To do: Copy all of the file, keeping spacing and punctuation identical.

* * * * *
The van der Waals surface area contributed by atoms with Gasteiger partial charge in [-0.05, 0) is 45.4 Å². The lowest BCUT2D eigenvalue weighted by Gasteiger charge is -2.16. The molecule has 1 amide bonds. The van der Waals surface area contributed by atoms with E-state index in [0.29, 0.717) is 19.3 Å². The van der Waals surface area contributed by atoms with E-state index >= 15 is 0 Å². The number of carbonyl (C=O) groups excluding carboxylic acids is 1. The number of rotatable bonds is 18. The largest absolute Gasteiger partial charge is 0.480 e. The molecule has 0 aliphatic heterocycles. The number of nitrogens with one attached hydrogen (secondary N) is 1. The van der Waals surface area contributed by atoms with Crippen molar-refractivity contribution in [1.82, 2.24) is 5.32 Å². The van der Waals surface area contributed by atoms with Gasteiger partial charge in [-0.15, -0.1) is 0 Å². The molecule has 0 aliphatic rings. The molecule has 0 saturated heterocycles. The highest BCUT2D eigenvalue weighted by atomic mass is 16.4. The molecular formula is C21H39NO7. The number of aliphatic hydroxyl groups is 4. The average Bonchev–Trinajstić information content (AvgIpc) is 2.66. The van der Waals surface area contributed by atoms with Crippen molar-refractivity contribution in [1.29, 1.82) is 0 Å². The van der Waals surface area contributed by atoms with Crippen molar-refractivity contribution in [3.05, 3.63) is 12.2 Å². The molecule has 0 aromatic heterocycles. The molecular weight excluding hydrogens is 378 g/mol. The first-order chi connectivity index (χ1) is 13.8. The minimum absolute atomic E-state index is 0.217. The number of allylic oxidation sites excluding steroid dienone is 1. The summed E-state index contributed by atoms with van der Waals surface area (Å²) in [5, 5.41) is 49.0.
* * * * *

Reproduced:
The van der Waals surface area contributed by atoms with Gasteiger partial charge in [-0.05, 0) is 45.4 Å². The lowest BCUT2D eigenvalue weighted by Gasteiger charge is -2.16. The molecule has 1 amide bonds. The van der Waals surface area contributed by atoms with E-state index in [0.29, 0.717) is 19.3 Å². The van der Waals surface area contributed by atoms with E-state index >= 15 is 0 Å². The number of carbonyl (C=O) groups excluding carboxylic acids is 1. The number of rotatable bonds is 18. The largest absolute Gasteiger partial charge is 0.480 e. The molecule has 0 aliphatic heterocycles. The number of nitrogens with one attached hydrogen (secondary N) is 1. The van der Waals surface area contributed by atoms with Crippen molar-refractivity contribution in [1.82, 2.24) is 5.32 Å². The van der Waals surface area contributed by atoms with Gasteiger partial charge in [-0.15, -0.1) is 0 Å². The molecule has 0 aliphatic rings. The molecule has 0 saturated heterocycles. The highest BCUT2D eigenvalue weighted by atomic mass is 16.4. The molecular formula is C21H39NO7. The number of aliphatic hydroxyl groups is 4. The average Bonchev–Trinajstić information content (AvgIpc) is 2.66. The van der Waals surface area contributed by atoms with Crippen molar-refractivity contribution in [1.29, 1.82) is 0 Å². The van der Waals surface area contributed by atoms with Crippen molar-refractivity contribution in [3.05, 3.63) is 12.2 Å². The molecule has 0 aromatic heterocycles. The molecular weight excluding hydrogens is 378 g/mol. The first-order chi connectivity index (χ1) is 13.8. The minimum absolute atomic E-state index is 0.217. The number of allylic oxidation sites excluding steroid dienone is 1. The summed E-state index contributed by atoms with van der Waals surface area (Å²) in [5, 5.41) is 49.0.